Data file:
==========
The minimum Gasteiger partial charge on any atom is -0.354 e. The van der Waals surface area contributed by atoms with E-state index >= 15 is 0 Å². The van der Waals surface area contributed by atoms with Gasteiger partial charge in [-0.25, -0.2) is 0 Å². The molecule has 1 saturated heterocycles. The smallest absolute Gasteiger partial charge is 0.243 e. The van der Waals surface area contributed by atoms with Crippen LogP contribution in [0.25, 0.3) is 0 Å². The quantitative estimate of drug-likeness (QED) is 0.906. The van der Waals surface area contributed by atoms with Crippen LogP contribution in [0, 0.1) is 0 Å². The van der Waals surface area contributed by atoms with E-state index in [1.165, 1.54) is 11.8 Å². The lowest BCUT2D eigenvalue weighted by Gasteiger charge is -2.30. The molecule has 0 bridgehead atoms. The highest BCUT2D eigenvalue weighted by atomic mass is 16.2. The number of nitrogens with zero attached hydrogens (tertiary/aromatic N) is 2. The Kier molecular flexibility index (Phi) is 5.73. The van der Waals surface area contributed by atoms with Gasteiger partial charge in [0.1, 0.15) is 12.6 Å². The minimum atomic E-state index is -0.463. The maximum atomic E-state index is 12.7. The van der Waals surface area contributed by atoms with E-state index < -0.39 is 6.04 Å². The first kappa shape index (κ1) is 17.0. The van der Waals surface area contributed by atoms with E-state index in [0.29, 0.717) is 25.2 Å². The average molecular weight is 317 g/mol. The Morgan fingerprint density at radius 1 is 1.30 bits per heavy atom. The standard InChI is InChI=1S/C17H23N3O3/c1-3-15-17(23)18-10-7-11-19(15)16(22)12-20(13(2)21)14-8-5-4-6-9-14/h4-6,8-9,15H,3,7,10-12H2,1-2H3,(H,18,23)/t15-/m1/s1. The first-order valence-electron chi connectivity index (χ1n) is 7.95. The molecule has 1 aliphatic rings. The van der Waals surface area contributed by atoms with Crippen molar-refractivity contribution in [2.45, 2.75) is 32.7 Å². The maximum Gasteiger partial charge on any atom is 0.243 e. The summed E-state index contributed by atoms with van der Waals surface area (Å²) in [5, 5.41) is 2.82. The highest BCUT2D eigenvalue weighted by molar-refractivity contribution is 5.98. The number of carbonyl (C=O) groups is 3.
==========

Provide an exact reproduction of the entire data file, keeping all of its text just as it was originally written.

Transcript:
The minimum Gasteiger partial charge on any atom is -0.354 e. The van der Waals surface area contributed by atoms with E-state index >= 15 is 0 Å². The van der Waals surface area contributed by atoms with Gasteiger partial charge in [-0.25, -0.2) is 0 Å². The molecule has 1 saturated heterocycles. The smallest absolute Gasteiger partial charge is 0.243 e. The van der Waals surface area contributed by atoms with Crippen LogP contribution in [0.25, 0.3) is 0 Å². The quantitative estimate of drug-likeness (QED) is 0.906. The van der Waals surface area contributed by atoms with Crippen LogP contribution in [0, 0.1) is 0 Å². The van der Waals surface area contributed by atoms with E-state index in [1.165, 1.54) is 11.8 Å². The lowest BCUT2D eigenvalue weighted by Gasteiger charge is -2.30. The molecule has 0 bridgehead atoms. The highest BCUT2D eigenvalue weighted by atomic mass is 16.2. The number of nitrogens with zero attached hydrogens (tertiary/aromatic N) is 2. The Kier molecular flexibility index (Phi) is 5.73. The van der Waals surface area contributed by atoms with Gasteiger partial charge in [0.1, 0.15) is 12.6 Å². The minimum atomic E-state index is -0.463. The maximum atomic E-state index is 12.7. The van der Waals surface area contributed by atoms with E-state index < -0.39 is 6.04 Å². The first kappa shape index (κ1) is 17.0. The van der Waals surface area contributed by atoms with E-state index in [0.29, 0.717) is 25.2 Å². The average molecular weight is 317 g/mol. The Morgan fingerprint density at radius 1 is 1.30 bits per heavy atom. The standard InChI is InChI=1S/C17H23N3O3/c1-3-15-17(23)18-10-7-11-19(15)16(22)12-20(13(2)21)14-8-5-4-6-9-14/h4-6,8-9,15H,3,7,10-12H2,1-2H3,(H,18,23)/t15-/m1/s1. The first-order valence-electron chi connectivity index (χ1n) is 7.95. The molecule has 1 aliphatic rings. The van der Waals surface area contributed by atoms with Crippen molar-refractivity contribution in [2.45, 2.75) is 32.7 Å². The maximum Gasteiger partial charge on any atom is 0.243 e. The summed E-state index contributed by atoms with van der Waals surface area (Å²) in [5, 5.41) is 2.82. The highest BCUT2D eigenvalue weighted by molar-refractivity contribution is 5.98. The number of carbonyl (C=O) groups is 3.